January 2017 Archives

People are mad as hell, and rightfully so, over the President's outrageous action this weekend, his denial of free passage to Muslim air travelers on suspicion of religious affiliation.

"We have a President who says 'I don't follow the law, I don't care, I'm already sitting in the seat'," argues 'Young Turk' Cenk Uygur. "There really isn't any other legal action to be taken against the President who won't follow the law other than impeachment." Impeachment is a possibility that many find unlikely, but...

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Are we really stuck with President Trump? asks Georgetown University Law Center professor Rosa Brooks.   

"Yes, he is as crazy as everyone feared," she confirms. Pre-inauguration fantasies that Trump would modify his views after taking office have been dispelled during the earliest days of his administration. 

Brooks considers four ways to discharge a president in her commentary to the Washington Post. She missed a fifth, a move exemplified Monday night by acting attorney general Sally Yates: the refusal of millions of people across this country to follow his orders.

Resistance to illegitimate governance blossomed today as retired Colonel Ann Wright interrupted the confirmation hearing of Trump's nominee for U.S. Attorney General, Alabama Senator Jefferson Beauregard Sessions III. "I say no to Jeff Sessions, no to hatred, no to racism, no to the ban on refugees," shouted the co-author of the book Dissent: Voices of Conscience before being roughly yanked out of the room by a guard. Of special note: the former soldier received the State Department's Award for Heroism in 1997, the same year an Alabama judge accused Jeff Sessions' State Attorney General's office of gross prosecutorial misconduct.

We look forward to more disruption to business-as-usual in the coming days.
The Opinion of Deputy Assistant Attorney General (a position previously held by torture advocate John Yoo) Daniel L. Koffsky came in handy to contravene the anti-nepotism statute hindering appointment of the President's son-in-law Jared Kushnerclear as senior White House adviser. But Deporter-in-Chief Donald Trump didn't bother to consult his Office of Legal Counsel for approval to conspire to deny the civil rights of members of the Muslim faith. 

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President Donald Trump has tapped his controversial senior adviser and chief strategist Stephen Bannon for a seat at National Security Council Principals Committee meetings in what some experts are calling an "unprecedented" political appointment to the panel, reports Alexander Mallin at ABC News...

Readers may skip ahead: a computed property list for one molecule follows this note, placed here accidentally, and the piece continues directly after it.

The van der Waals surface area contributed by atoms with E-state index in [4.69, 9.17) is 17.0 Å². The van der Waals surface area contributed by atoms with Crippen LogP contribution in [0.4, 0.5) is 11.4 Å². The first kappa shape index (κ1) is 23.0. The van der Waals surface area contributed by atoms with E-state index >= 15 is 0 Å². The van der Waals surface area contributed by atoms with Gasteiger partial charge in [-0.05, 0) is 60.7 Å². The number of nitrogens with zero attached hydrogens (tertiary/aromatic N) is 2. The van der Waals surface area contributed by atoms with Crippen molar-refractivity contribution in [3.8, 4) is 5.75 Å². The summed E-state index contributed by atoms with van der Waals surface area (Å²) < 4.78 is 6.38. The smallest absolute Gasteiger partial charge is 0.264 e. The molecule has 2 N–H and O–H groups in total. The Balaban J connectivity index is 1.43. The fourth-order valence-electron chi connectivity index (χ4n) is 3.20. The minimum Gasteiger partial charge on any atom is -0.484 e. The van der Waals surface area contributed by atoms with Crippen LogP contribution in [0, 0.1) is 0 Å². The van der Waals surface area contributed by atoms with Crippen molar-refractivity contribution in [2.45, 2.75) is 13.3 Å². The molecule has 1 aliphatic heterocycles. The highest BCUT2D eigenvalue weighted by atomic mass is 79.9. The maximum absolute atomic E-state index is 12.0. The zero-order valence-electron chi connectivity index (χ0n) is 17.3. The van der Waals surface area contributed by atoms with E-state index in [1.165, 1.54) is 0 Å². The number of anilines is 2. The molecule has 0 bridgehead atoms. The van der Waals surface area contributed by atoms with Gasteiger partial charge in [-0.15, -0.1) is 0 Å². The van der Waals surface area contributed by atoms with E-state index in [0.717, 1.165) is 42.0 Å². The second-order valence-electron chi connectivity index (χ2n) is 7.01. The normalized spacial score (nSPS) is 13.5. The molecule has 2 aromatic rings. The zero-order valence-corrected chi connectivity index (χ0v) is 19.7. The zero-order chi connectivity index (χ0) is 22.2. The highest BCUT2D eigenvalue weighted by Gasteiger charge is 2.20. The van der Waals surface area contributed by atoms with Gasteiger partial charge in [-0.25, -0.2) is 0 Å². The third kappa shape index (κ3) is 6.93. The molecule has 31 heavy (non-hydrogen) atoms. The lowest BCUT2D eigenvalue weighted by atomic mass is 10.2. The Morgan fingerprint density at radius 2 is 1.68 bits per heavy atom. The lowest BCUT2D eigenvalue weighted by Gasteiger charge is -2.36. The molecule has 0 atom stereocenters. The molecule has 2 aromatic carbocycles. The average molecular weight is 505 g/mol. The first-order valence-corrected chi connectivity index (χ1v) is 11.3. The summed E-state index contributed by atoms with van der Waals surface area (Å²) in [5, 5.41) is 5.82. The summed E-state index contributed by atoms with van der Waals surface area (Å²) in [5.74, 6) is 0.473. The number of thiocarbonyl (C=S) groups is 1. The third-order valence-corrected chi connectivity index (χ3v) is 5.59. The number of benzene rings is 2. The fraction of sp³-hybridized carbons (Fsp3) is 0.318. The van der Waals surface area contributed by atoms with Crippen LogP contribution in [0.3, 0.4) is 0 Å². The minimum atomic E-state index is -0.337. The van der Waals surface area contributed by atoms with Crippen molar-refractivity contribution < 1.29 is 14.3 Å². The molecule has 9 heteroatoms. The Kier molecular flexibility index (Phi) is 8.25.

In an executive memorandum signed by Trump on Saturday, the president also downgraded the status of the director of national intelligence and the chairman of the Joint Chiefs of Staff on the security council's Principals Committee. Both will now only attend meetings "where issues pertaining to their responsibilities and expertise are to be discussed."

"We had a very successful partnership on the campaign, one that led to victory," said Bannon. "We will have that same partnership in working to help President-elect Trump achieve his agenda."

Not if we deny the legitimacy of the whole damn bunch of American fascists!
If we bomb a country or help destabilize its society, we will then ban its citizens from being able to seek refuge in the United States," writes journalist Zaid Jilani at The Intercept.

President Trump is expected to sign an Executive Order today to restrict visits and immigration from seven Muslim-majority countries: Iraq, Libya, Somalia, Sudan, Syria, Yemen, and Iran. Titled "Protecting the Nation from Terrorist Attacks by Foreign Nationals," the draft text reads "In order to protect Americans, we must ensure that those admitted to this country do not bear hostile attitudes toward our country and its founding principles." Which is a lot to ask of people being bombed to oblivion. The U.S. Terror program has little to do with humanitarian aid and everything to do with sustaining American hegemony in the Middle East.